Bono and stars pay tribute to 'true icon' Ronnie Drew
Bono has paid his own special tribute to Ronnie Drew on the band's website.
"Ronnie has left his earthly tour for one of the heavens... they need him up there... it's a little too quiet and pious," wrote the U2 frontman.
"God is lonely for a voice louder than His own.
"Weddings, funerals, bar mitzvahs... that's what I loved about Ronnie Drew's voice and spirit. Music to inspire, to console... an optimism that was contagious... that's what U2 took from The Dubliners."
Fellow Dubliner John Sheahan said that when you had known and worked with someone for over 46 years it was like a member of a family had passed away.
Mr Sheahan told RTE radio that while Ronnie had a gruff exterior, behind it was a very caring and sensitive man.
"He was an absolutely unique character, a one-off. He had a wonderful sense of humour, very sharp wit, a great man to put down a heckler in the audience. It's been a privilege and a great pleasure to work with the man over all those years."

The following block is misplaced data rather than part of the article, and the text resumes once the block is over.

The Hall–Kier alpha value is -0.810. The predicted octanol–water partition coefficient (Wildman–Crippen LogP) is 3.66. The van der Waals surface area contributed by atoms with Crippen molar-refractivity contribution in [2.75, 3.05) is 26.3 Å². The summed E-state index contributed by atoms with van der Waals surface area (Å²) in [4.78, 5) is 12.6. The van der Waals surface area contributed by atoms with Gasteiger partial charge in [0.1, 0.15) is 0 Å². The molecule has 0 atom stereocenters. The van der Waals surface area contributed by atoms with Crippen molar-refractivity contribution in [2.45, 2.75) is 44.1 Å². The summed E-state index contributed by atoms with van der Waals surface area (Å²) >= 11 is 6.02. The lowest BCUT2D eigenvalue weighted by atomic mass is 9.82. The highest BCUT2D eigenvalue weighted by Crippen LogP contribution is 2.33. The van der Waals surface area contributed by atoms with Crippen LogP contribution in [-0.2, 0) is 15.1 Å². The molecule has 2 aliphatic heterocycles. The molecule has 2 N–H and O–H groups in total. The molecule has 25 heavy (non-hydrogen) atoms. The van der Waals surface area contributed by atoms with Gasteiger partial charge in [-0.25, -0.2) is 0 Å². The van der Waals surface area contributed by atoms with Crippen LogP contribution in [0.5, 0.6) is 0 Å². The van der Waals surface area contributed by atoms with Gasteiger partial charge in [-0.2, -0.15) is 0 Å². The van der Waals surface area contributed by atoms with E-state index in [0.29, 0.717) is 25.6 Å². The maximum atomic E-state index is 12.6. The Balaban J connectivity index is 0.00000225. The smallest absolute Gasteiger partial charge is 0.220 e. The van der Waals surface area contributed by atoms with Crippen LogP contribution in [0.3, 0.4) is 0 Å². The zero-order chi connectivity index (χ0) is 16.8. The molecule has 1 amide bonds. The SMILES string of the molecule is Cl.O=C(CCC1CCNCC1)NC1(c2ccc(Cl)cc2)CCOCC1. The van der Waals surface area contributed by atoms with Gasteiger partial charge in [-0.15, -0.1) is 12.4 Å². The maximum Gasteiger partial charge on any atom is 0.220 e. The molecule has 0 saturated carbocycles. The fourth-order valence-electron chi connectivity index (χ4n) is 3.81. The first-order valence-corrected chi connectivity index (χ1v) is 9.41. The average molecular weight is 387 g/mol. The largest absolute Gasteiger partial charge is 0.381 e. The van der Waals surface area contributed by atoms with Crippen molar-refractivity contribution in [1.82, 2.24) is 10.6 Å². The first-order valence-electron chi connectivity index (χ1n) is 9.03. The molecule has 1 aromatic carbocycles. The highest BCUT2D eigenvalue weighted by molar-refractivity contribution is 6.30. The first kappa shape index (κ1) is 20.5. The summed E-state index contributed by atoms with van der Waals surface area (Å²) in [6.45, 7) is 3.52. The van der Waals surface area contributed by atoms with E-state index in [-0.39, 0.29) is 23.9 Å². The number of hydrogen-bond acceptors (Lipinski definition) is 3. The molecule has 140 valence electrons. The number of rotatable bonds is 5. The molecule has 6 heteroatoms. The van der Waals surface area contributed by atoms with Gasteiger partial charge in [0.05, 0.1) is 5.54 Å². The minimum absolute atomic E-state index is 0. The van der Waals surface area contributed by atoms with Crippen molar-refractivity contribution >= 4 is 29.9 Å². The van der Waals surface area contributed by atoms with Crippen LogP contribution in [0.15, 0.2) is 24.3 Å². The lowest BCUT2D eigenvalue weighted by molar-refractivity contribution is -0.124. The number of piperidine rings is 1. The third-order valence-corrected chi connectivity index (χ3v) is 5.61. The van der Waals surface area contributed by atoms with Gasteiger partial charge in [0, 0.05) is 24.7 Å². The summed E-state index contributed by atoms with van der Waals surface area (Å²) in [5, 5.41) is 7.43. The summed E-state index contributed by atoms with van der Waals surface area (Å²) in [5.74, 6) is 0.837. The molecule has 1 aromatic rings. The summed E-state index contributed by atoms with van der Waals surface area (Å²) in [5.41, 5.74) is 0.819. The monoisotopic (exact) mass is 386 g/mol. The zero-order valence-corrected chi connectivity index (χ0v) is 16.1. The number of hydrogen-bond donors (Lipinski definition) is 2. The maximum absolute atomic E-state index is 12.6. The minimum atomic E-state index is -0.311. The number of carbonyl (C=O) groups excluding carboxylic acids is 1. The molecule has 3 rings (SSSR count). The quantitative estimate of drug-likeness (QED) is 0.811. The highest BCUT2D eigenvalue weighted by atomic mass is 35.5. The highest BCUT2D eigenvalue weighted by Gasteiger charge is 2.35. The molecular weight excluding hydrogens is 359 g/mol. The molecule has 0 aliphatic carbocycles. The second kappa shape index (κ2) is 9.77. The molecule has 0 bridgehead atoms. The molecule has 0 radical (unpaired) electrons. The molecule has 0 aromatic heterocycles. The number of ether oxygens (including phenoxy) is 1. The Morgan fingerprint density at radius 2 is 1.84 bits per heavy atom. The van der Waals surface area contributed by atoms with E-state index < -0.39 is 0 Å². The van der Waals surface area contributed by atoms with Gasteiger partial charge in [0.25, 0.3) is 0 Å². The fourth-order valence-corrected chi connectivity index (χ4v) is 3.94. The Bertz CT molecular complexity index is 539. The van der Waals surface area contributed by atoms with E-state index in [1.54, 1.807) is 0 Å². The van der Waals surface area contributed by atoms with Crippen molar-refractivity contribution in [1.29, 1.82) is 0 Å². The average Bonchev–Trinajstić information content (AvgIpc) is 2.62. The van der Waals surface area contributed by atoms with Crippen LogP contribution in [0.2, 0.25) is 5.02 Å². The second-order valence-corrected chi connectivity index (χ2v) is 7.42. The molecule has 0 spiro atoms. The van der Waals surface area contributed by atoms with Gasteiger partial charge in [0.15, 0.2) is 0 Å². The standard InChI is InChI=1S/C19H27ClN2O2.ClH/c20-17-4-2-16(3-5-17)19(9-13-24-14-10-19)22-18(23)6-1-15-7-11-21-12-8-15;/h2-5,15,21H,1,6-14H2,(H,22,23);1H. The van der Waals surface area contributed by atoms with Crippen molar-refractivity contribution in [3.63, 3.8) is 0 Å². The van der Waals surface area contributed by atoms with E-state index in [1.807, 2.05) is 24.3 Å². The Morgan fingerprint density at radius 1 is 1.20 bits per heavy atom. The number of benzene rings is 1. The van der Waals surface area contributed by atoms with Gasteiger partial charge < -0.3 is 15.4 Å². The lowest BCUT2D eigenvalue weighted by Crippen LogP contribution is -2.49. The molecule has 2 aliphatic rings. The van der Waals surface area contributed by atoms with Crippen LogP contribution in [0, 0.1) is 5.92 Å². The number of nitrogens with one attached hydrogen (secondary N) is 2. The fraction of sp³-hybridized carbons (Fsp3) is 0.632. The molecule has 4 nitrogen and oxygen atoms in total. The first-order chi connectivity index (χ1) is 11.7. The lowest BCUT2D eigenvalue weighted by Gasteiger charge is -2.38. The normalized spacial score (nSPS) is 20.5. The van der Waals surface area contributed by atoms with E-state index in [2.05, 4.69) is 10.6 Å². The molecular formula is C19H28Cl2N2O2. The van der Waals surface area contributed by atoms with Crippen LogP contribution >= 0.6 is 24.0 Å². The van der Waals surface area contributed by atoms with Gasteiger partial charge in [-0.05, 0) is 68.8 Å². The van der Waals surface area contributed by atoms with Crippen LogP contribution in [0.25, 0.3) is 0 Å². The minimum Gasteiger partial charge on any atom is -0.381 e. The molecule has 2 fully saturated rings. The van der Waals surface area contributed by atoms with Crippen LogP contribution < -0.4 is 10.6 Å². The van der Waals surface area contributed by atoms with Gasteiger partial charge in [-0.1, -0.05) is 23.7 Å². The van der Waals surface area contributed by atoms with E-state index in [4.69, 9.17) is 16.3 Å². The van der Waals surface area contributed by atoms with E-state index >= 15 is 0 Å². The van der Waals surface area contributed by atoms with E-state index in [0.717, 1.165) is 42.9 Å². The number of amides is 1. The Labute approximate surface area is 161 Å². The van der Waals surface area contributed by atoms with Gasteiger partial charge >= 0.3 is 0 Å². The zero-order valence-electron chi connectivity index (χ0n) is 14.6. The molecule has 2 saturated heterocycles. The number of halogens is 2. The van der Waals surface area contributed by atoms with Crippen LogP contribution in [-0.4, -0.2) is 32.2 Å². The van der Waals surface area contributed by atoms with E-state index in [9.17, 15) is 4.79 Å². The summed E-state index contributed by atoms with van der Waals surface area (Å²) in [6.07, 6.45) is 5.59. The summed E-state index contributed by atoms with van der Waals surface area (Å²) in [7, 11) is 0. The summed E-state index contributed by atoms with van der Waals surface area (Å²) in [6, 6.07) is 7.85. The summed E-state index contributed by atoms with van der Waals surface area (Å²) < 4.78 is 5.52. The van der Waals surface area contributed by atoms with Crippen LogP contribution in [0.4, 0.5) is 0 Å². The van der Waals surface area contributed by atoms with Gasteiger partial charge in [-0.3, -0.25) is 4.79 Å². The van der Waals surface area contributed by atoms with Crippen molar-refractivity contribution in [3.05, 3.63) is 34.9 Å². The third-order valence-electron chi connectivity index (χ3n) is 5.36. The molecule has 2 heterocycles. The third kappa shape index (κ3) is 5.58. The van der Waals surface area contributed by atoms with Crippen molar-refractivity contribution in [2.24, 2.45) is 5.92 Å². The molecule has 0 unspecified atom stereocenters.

Singer and song writer Phil Coulter described Ronnie as a gentleman who had great passion for words, literature and history who was also terrific company.
"He was supremely gracious and apart from his talent he was a fine man," he said. "He really was a true icon, one of the most recognisable faces and voices in the country. "Nobody ever called him Mr Drew. He was Ronnie to everybody."
Singer Andrea Corr said Ronnie and the Dubliners were inspirational in the 1960s and 1970s and notably managed to break the international music market. This paved the way for groups like The Corrs and she and the band would always be grateful for that, she said.
Sinead O'Connor, who met Ronnie and performed with him on several occasions, said she adored him. She was happy for him because he had been ill for a long time and could now finally be with his wife, Deirdre again.
Cancer specialist Professor John Crown, who treated Ronnie, said he bore his final illness with great courage and dignity.
"He was a great source of humour and good cheer to other patients on the unit," Prof Crown said.
Chris de Burgh described his death as a great loss to Ireland and to music.
Fellow singer Christy Moore said Ronnie was an inspiration to him when he was starting out in music. He was privileged to have been welcomed into Ronnie's family home and he would miss his dear friend.